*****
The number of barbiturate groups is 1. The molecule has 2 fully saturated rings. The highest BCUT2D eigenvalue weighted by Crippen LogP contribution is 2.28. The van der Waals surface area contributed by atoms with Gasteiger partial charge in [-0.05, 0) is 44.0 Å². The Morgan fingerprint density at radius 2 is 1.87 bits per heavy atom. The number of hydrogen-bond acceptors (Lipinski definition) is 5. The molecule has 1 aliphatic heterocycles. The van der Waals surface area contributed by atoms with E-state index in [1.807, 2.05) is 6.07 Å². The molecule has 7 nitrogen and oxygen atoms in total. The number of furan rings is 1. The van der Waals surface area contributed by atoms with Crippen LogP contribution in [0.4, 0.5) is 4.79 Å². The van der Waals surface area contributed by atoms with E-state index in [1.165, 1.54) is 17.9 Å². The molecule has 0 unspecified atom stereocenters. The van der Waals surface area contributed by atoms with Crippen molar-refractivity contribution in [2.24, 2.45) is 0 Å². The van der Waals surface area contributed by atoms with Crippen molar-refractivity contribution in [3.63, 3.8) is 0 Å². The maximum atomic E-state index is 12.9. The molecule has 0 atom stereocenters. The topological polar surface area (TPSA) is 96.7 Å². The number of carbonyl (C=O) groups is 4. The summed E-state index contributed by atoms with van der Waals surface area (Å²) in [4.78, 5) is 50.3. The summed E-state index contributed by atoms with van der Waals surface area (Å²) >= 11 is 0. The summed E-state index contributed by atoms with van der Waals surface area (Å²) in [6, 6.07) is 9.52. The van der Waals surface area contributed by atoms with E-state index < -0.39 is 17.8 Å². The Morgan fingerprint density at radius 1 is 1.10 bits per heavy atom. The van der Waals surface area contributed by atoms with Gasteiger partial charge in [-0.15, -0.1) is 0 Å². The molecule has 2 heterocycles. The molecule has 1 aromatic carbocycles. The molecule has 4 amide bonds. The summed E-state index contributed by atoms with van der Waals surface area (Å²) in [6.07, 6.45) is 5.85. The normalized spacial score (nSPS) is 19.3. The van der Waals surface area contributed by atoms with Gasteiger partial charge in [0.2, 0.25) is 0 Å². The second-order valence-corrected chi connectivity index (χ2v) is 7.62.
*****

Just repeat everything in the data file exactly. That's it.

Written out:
The number of barbiturate groups is 1. The molecule has 2 fully saturated rings. The highest BCUT2D eigenvalue weighted by Crippen LogP contribution is 2.28. The van der Waals surface area contributed by atoms with Gasteiger partial charge in [-0.05, 0) is 44.0 Å². The Morgan fingerprint density at radius 2 is 1.87 bits per heavy atom. The number of hydrogen-bond acceptors (Lipinski definition) is 5. The molecule has 1 aliphatic heterocycles. The van der Waals surface area contributed by atoms with E-state index in [1.807, 2.05) is 6.07 Å². The molecule has 7 nitrogen and oxygen atoms in total. The number of furan rings is 1. The van der Waals surface area contributed by atoms with Crippen LogP contribution in [0.4, 0.5) is 4.79 Å². The van der Waals surface area contributed by atoms with E-state index in [1.165, 1.54) is 17.9 Å². The molecule has 0 unspecified atom stereocenters. The van der Waals surface area contributed by atoms with Crippen molar-refractivity contribution in [2.24, 2.45) is 0 Å². The van der Waals surface area contributed by atoms with Crippen molar-refractivity contribution in [3.63, 3.8) is 0 Å². The maximum atomic E-state index is 12.9. The molecule has 0 atom stereocenters. The topological polar surface area (TPSA) is 96.7 Å². The number of carbonyl (C=O) groups is 4. The summed E-state index contributed by atoms with van der Waals surface area (Å²) in [4.78, 5) is 50.3. The summed E-state index contributed by atoms with van der Waals surface area (Å²) >= 11 is 0. The summed E-state index contributed by atoms with van der Waals surface area (Å²) in [6, 6.07) is 9.52. The van der Waals surface area contributed by atoms with E-state index < -0.39 is 17.8 Å². The Morgan fingerprint density at radius 1 is 1.10 bits per heavy atom. The van der Waals surface area contributed by atoms with Gasteiger partial charge in [-0.15, -0.1) is 0 Å². The molecule has 2 heterocycles. The molecule has 1 aromatic carbocycles. The molecule has 4 amide bonds. The summed E-state index contributed by atoms with van der Waals surface area (Å²) in [6.07, 6.45) is 5.85. The normalized spacial score (nSPS) is 19.3. The van der Waals surface area contributed by atoms with Gasteiger partial charge in [0.2, 0.25) is 0 Å². The second-order valence-corrected chi connectivity index (χ2v) is 7.62.